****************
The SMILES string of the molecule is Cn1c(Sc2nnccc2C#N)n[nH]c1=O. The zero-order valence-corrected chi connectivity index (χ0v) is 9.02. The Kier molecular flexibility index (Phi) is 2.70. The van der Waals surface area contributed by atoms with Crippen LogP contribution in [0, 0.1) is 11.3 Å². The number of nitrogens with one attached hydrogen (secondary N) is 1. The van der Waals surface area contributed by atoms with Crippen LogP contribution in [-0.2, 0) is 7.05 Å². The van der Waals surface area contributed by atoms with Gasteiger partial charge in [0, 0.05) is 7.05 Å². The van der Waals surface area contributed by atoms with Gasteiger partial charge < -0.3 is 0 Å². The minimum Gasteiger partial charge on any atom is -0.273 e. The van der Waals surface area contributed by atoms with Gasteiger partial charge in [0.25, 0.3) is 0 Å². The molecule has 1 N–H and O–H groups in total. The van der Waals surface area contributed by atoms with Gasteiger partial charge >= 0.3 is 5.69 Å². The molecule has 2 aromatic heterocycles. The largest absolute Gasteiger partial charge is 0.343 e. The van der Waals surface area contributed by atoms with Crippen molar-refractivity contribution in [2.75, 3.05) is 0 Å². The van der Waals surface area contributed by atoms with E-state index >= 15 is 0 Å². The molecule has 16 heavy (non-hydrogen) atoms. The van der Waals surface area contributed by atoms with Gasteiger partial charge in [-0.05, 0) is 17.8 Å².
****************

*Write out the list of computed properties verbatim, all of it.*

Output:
The SMILES string of the molecule is Cn1c(Sc2nnccc2C#N)n[nH]c1=O. The zero-order valence-corrected chi connectivity index (χ0v) is 9.02. The Kier molecular flexibility index (Phi) is 2.70. The van der Waals surface area contributed by atoms with Crippen LogP contribution in [0, 0.1) is 11.3 Å². The number of nitrogens with one attached hydrogen (secondary N) is 1. The van der Waals surface area contributed by atoms with Crippen LogP contribution in [-0.2, 0) is 7.05 Å². The van der Waals surface area contributed by atoms with Gasteiger partial charge in [0, 0.05) is 7.05 Å². The van der Waals surface area contributed by atoms with Gasteiger partial charge < -0.3 is 0 Å². The minimum Gasteiger partial charge on any atom is -0.273 e. The van der Waals surface area contributed by atoms with Gasteiger partial charge in [0.25, 0.3) is 0 Å². The molecule has 1 N–H and O–H groups in total. The van der Waals surface area contributed by atoms with Gasteiger partial charge >= 0.3 is 5.69 Å². The molecule has 2 aromatic heterocycles. The largest absolute Gasteiger partial charge is 0.343 e. The van der Waals surface area contributed by atoms with Crippen molar-refractivity contribution in [2.75, 3.05) is 0 Å². The van der Waals surface area contributed by atoms with E-state index >= 15 is 0 Å². The molecule has 16 heavy (non-hydrogen) atoms. The van der Waals surface area contributed by atoms with Gasteiger partial charge in [-0.05, 0) is 17.8 Å².